By Robert Hazen, George Mason University
The most common chemical reaction involving amino acids is called the formation of a peptide bond. A peptide bond occurs when two amino acids come close together. But, how does the reaction work? Read on to find out.
A Peptide Bond
A peptide bond occurs when the carboxyl group on one amino acid—that’s the COOH group—approaches and gets closer to the amine group on another amino acid—that’s the NH2 group. The amine group gives up a hydrogen; the carboxyl group gives up an OH, so you form an H2O molecule. That goes off into the solution, and what replaces it is a C-N bond, linking those two amino acids together. This is an example of a condensation polymerization reaction. In fact, a condensation polymerization reaction can result in a polymer that can be of any length. We can have two amino acids or even thousands. Indeed, the current record holder is a springy, fibrous muscle protein called titan, which is up to 27,000 amino acids long.
It is, however, its nomenclature that can get a bit confusing. In biological systems, a peptide, sometimes called a polypeptide, is a small group of amino acids that are bound together end to end, in a long chain. There are perhaps a few dozen; two to a few dozen would make a peptide or a polypeptide, and all of these amino acids are linked by peptide bonds.
For example, insulin is an important hormone that incorporates two peptide chains, one that’s 30 amino acids long, another that’s 21 amino acids long. Other hormones have fewer than 10 amino acids, so they’re quite short chains. Proteins are generally larger chains of amino acids, conceptually exactly the same, just longer—perhaps from 100 to several thousand of these units long. Still, this distinction is rather arbitrary. It only has to do with the relative length.
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Protein and Enzyme
Many proteins are also enzymes, and that’s a term that refers to the molecule’s role in chemical synthesis, in chemical processes. An enzyme is a catalyst; it’s a molecule that causes a chemical reaction to happen, but the molecule itself doesn’t change. Sometimes these words are used interchangeably; people use protein and enzyme in basically the same sense. That’s not quite true, as sometimes proteins are not enzymes, and sometimes enzymes are not proteins. But most enzymes are proteins, and most proteins are enzymes.
As with other biological molecules, in order to understand the role of proteins in living systems, one has to first understand their structure. In these complex molecules, function always follows form, so we need to understand structure.
Discovering a protein’s 3D structure is fiendishly difficult. It can take decades of work to discover just one protein structure. The first ‘simple’ step is to define the unique structure of the sequence of amino acids, because every protein is just a sequence: 1, 2, 3, 4, 5, 6, up to thousands of amino acids in a simple chain, like beads on a string. Remember, a protein chain can be anywhere from a dozen or so to tens of thousands of amino acids long. Usually they’re repeating patterns, though, in the larger proteins, which makes the job a little bit easier.
Structure of Amino Acids
But, in any case, all proteins begin with a single strand of amino acids, so this is the primary structure—a list, from one to as many amino acids. Each adjacent pair of amino acids forms a peptide bond. Think about it: there are 20 different amino acids to choose from, and there are a total of 20 plus 19 plus 18 plus 17, and so forth. The total number of possible combinations is 210; 210 different possible peptide bonds between 2 amino acids, if one starts with a group of 20. Each of these different peptide bonds forms a slightly different angle with its neighbor; it forms a slightly different character with its neighbor. One has a bunch of different building blocks to play with when they’re building up a protein.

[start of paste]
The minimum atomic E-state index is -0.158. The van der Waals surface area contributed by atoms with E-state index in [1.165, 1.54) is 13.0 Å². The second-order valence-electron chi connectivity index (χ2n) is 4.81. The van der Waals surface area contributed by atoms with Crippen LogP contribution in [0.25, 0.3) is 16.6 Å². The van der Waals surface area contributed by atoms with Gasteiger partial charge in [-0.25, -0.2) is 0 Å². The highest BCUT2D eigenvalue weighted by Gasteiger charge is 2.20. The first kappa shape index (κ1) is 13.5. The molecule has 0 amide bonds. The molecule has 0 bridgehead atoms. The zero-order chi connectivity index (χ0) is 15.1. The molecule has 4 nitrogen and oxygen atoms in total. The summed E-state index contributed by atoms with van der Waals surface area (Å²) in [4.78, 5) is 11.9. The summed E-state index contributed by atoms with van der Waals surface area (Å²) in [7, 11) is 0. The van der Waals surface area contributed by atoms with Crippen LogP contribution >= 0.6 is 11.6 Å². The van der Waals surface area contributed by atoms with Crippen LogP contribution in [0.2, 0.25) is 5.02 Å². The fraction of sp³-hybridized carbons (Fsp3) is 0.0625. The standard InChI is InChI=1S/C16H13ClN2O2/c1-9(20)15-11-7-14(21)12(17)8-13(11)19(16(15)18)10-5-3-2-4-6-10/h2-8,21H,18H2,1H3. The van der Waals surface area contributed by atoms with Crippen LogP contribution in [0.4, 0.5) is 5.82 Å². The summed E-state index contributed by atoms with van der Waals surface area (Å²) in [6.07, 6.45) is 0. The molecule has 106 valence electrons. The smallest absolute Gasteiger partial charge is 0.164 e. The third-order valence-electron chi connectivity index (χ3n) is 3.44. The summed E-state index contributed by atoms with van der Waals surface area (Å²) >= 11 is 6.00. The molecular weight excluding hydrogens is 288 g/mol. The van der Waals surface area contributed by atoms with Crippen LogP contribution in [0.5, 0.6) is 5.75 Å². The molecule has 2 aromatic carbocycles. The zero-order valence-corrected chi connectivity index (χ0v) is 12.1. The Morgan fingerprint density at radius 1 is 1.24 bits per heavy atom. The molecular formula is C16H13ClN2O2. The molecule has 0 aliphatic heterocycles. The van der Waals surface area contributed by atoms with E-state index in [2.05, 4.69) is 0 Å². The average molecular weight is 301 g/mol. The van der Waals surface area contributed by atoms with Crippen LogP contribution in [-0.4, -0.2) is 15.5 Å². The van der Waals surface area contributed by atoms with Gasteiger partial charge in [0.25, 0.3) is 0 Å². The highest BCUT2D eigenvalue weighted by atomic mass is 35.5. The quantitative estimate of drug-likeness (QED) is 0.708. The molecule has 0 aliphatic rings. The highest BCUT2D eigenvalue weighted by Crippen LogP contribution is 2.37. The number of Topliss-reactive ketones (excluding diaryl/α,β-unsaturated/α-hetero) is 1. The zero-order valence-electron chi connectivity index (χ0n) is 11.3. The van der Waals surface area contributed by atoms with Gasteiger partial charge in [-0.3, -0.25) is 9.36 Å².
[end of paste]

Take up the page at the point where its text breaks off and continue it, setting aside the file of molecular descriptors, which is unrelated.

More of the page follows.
As a result, the sequences of amino acids tend to adopt different secondary structures. Once we know what the beads on the string are like, sometimes they form spirals; those spirals can be quite open or they can be quite compact. Sometimes they form sheets that fold back on themselves and have very smooth layers; sometimes they form rather irregular, squiggly patterns. It all depends on which amino acids are linked to which ones. That’s the secondary structure. That’s the way the whole thing folds up.
Secondary Amino Acid Bonds
This, however, so far relates only to the adjacent amino acids. What can happen is that when we start folding up a protein, amino acids that are widely separated from each other start coming into contact with each other, and we start forming secondary bonds. We start forming, for example, hydrogen bonds between very diverse and remote parts of that protein, and we get a tertiary structure.
A tertiary structure is how the whole protein chain folds up and actually makes a 3D structure. That’s a third level of structure we have to solve; and as if that weren’t enough, there’s actually a fourth level of structure. That’s because we can take two or more chains of proteins and link them together to form an even larger structure, and it may be that larger structure that acts as the enzyme. So there we are; it’s a fairly complex business!
Common Questions about Amino Acids and the Formation of Peptide Bonds
A condensation polymerization reaction can result in a polymer that can be of any length. We can have two amino acids or even thousands. Indeed, the current record holder is a springy, fibrous muscle protein called titin, which is up to 27,000 amino acids long.
In biological systems, a peptide, sometimes called a polypeptide, is a small group of amino acids that are bound together end to end, in a long chain.
A protein chain can be anywhere from a dozen or so to tens of thousands of amino acids long. Usually they’re repeating patterns, though, in the larger proteins.